Israeli call-in sex radio program nixed threats are suspected

JERUSALEM — The sound of the bride and groom may be heard in the cities of Judah and the streets of Jerusalem, but not sexologist Dr. Yaakov Meir-Weil's advice program "Al Pi Shnayim Yakum."

The call-in show, broadcast on local station Radio Jerusalem, has been pulled from the air after haredi groups allegedly threatened to take away the kashrut certificate of station owner Micha Levy's capital banquet hall if the program was not dropped.

The program, in which the Hadassah Medical Center sexology unit head offered advice to callers in a program similar to what Dr. Ruth Westheimer does in the United States, was yanked off the air recently, with Meir-Weil given only six hours' notice.

"They called me and said they were taking it off the air," Meir-Weil said. No real explanation for the decision was given to him, he said. However, "this very short notice I received does not show radio planning but yielding to pressures, but I have no idea where they came from."

However, a source close to the program said: "As far as I know there was some kind of pressure put on Levy from religious circles or rabbis. They told him they would take away the kashrut certificate from his banquet hall."

Levy owns the Nof Catering Hall in Jerusalem's Shalom Hotel, located in Bayit Vagan, a mostly religious neighborhood.

Levy denied there were any threats made regarding the program. "There were a few calls from people who said the program was too vulgar. So we haven't yet taken it off the air completely. We've decided to delay it for a while. We are evaluating the program, weighing what to do, and all the steps we've taken are temporary. We will check the matter. It's possible it will return; it may not."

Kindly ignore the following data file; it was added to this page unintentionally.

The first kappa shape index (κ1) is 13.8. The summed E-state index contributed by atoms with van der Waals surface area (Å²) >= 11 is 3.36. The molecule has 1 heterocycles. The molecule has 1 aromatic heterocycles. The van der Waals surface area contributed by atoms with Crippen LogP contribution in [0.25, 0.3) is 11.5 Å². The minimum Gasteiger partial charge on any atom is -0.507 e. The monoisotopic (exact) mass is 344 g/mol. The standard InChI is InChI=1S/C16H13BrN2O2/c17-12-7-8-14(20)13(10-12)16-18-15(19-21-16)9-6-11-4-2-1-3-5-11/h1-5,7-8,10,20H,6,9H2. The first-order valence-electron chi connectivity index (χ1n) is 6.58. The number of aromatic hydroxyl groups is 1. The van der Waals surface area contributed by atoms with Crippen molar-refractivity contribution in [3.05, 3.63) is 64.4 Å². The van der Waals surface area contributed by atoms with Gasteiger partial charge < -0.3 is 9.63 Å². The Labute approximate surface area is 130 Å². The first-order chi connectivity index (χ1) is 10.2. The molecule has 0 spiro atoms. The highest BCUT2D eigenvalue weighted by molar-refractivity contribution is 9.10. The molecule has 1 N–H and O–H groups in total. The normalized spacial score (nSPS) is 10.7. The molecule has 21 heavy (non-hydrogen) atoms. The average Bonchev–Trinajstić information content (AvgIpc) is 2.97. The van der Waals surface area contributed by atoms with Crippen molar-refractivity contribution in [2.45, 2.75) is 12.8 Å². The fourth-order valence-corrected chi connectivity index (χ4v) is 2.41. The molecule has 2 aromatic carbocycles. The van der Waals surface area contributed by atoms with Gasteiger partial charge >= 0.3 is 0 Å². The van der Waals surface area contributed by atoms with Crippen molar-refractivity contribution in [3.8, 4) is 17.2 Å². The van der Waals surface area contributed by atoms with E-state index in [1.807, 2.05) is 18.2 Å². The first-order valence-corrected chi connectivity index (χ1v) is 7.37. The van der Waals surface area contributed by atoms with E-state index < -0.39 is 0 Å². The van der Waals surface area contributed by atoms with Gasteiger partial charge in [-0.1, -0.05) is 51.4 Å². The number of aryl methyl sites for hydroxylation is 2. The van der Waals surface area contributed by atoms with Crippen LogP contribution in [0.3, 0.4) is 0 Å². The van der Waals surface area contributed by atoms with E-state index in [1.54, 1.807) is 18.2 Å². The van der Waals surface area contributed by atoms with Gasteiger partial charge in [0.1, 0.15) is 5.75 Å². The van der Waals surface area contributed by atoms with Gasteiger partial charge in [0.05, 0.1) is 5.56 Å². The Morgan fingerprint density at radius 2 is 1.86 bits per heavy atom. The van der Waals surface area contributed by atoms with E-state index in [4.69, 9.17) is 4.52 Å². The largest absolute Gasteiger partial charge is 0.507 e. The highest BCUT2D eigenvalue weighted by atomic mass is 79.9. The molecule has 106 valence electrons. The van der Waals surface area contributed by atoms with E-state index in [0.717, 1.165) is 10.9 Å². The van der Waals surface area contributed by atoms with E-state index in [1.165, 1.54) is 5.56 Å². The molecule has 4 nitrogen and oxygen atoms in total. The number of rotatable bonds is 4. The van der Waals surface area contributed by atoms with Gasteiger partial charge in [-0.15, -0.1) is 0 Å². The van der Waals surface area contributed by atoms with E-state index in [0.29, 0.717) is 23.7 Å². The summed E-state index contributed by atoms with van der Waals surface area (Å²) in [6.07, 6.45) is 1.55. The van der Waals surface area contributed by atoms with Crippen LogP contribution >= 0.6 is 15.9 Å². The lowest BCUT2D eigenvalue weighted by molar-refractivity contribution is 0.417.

A request for a response from Deputy Mayor Haim Miller's office was answered by a woman who said the decision to take the program off was "excellent," and who asked the caller not to even talk to her about the matter. Miller could not be reached for comment.

Meir-Weil said he has been doing the show for about five months, "and until now there were no complaints. Nobody spoke to me, or asked me to change anything. Nobody tried to censor it or asked me to change language or content. Feedback was good, many people were calling in, so I had no reason to try to change it."

Many callers to the program have identified themselves as being religious, Meir-Weil said, adding that the program wasn't directed at such people.

Dr. Uri Wernik, director of Misgav Ladach Hospital's sex therapy clinic, said he was surprised by the move. Although he said he was not familiar with the show specifically, "Judaism overall has a very positive approach toward sex; it's regarded as a mitzvah. It's not just for the sake of having children, but also for the couple to be together.

"The idea of sexuality is supposed to have a certain degree of modesty attached to it, but proper discussions of it should not bother people, even in religious circles."

Sharon, a Jerusalemite who said she had regularly listened to the program, said she had found it "very interesting and fun to listen to. It was nice to know that if you had a question, you had someone to turn to where you didn't have to feel embarrassed.

"After all, everyone has questions, and it's not the kind of thing you talk about at the Shabbat dinner table. It was nice to have a forum for such things.

"The haredim obviously are busy having sex, judging by the number of children they have, and it would seem to me that they could benefit from such a program, since they're much less likely to talk among themselves about such things."